Responding to the Critical Moment

Person holding their hands in the shape of a heart with sunlight in background

By Risha RaQuelle, Chief Strategy Officer

Photo of Risha Berry

This month, we are sharing more information about AAG’s Research Partnerships Initiative, and specifically the current Request for Partners (RFP) for Targeted Mentoring Networks. During AAG’s months of development around these initiatives, as well as the discussions and insights offered by participants at AAG 2024, I was reminded of a term that is often used and sometimes comes under fire, yet is seldom fully understood. That word is “critical.”

In her recent column on the importance of language and terminology in education, outgoing chair Dr. Caroline Nagle of the AAG’s Justice, Equity, Diversity and Inclusion (JEDI) committee discussed the temptations and pitfalls to “rebranding” a word or concept that is attracting pressure and attention. She was speaking primarily of the terms associated with Diversity, Equity and Inclusion (DEI), but could easily have been speaking of a word  like “critical,” which has been a flashpoint for ideological attacks on everything from educational goals for critical thinking to the development of critical race theory, a legal concept widely misidentified with all race-conscious educational efforts.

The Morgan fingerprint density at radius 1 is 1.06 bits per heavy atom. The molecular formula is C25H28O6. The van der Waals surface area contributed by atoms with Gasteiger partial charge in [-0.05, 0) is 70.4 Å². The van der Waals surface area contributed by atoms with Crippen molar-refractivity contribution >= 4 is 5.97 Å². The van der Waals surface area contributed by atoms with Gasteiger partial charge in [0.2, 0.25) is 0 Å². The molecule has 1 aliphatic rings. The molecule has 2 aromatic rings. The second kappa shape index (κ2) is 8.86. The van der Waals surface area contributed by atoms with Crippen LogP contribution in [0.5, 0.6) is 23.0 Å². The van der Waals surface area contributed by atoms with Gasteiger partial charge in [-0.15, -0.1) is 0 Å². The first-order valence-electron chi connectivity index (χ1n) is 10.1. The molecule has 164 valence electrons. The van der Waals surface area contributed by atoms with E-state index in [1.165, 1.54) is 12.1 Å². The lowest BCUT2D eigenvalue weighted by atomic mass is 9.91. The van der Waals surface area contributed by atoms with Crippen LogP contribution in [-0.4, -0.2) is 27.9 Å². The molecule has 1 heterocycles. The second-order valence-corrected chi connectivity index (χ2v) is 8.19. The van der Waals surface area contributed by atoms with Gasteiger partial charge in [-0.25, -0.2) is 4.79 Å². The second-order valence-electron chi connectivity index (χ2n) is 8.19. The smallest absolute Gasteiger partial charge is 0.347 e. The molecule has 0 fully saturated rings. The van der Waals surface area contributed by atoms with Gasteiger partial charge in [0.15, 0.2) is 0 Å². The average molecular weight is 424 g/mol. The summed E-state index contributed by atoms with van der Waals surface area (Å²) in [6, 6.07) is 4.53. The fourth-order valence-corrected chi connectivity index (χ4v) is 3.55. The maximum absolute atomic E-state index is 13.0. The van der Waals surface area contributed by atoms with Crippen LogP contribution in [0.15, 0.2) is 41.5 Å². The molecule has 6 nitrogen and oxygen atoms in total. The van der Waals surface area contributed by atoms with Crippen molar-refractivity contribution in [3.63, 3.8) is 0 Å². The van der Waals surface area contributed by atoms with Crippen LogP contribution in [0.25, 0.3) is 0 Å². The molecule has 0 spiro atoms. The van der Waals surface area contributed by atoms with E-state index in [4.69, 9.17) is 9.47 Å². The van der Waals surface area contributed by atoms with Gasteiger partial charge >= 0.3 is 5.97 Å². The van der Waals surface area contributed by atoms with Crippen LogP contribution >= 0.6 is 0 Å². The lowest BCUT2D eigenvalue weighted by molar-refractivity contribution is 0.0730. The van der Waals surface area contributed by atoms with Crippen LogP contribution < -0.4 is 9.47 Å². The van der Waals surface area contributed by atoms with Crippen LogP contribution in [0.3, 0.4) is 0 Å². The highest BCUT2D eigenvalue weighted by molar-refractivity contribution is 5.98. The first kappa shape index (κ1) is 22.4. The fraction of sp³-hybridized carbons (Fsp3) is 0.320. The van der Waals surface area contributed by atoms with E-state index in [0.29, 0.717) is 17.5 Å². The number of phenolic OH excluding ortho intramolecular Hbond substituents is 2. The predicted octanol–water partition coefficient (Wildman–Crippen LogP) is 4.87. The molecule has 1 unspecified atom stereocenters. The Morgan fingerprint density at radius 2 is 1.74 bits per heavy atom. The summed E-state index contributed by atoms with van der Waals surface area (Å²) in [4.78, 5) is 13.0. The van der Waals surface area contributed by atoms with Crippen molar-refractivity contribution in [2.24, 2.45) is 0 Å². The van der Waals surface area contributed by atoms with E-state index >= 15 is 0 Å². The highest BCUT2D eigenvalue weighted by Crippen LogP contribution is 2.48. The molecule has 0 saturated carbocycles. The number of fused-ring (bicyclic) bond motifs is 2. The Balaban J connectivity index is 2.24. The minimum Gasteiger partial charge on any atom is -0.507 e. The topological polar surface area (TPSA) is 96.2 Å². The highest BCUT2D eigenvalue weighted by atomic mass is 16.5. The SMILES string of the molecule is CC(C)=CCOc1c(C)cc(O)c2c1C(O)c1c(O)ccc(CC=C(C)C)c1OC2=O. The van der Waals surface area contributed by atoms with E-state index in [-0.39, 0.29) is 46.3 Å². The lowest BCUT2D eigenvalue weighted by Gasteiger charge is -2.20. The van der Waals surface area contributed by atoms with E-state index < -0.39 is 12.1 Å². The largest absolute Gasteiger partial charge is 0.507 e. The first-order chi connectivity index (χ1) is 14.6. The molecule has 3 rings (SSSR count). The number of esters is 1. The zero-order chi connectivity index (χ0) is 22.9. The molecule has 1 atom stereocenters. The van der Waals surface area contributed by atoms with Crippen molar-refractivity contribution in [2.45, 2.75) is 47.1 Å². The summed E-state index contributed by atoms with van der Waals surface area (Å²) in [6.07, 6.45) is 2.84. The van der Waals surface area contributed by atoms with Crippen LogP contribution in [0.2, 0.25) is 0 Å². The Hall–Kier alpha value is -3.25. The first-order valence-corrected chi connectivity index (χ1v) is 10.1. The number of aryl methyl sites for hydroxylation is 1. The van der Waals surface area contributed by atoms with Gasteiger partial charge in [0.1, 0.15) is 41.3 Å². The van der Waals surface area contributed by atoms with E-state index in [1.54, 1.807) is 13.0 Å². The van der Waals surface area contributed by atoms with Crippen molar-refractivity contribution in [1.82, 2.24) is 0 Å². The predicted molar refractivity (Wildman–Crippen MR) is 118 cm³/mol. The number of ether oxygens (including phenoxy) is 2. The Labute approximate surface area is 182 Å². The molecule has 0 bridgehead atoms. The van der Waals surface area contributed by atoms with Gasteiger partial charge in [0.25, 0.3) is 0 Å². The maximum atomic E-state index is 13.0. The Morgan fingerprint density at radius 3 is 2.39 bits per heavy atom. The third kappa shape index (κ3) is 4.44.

It turns out that “critical,” like the discipline of geography itself, is a complex, multi-faceted concept, oversimplified in the public eye. Its surprising origins and shades of meaning are worth exploring as we become more proactive and responsive to ways to strengthen and support the talented people who should be—and stay—in our field.

In last month’s column, I spoke of the fact that cultures of care do not, typically, simply come together because someone just thought it was a good idea. All too often a critical incident reveals the harmful inadequacy of a system or community to meet the needs of all people, whether in a department or program or at an institution itself. A culture of care is initiated because something happened, someone was excluded or harmed, and care must be prioritized to prevent the event repeating. Here, the root meaning of critical matters greatly: from the Greek medical word krisis, meaning a point at which a patient can either improve or worsen. These incidents are decisive points in which we can choose to address harm and strengthen our support systems, or permit the harm to metastasize instead. Notably, crisis and critical are also related to krinein, meaning “to separate, decide, judge…distinguish.”

These meanings suggest a specific perspective for our work of care and transformation in geography. We are challenged as never before to reflect, respond, speak, and intervene where we can by using observation and discernment; to collectively and individually identify the critical moments that point to an urgent need for action.

Collective Care in a Time of Constraint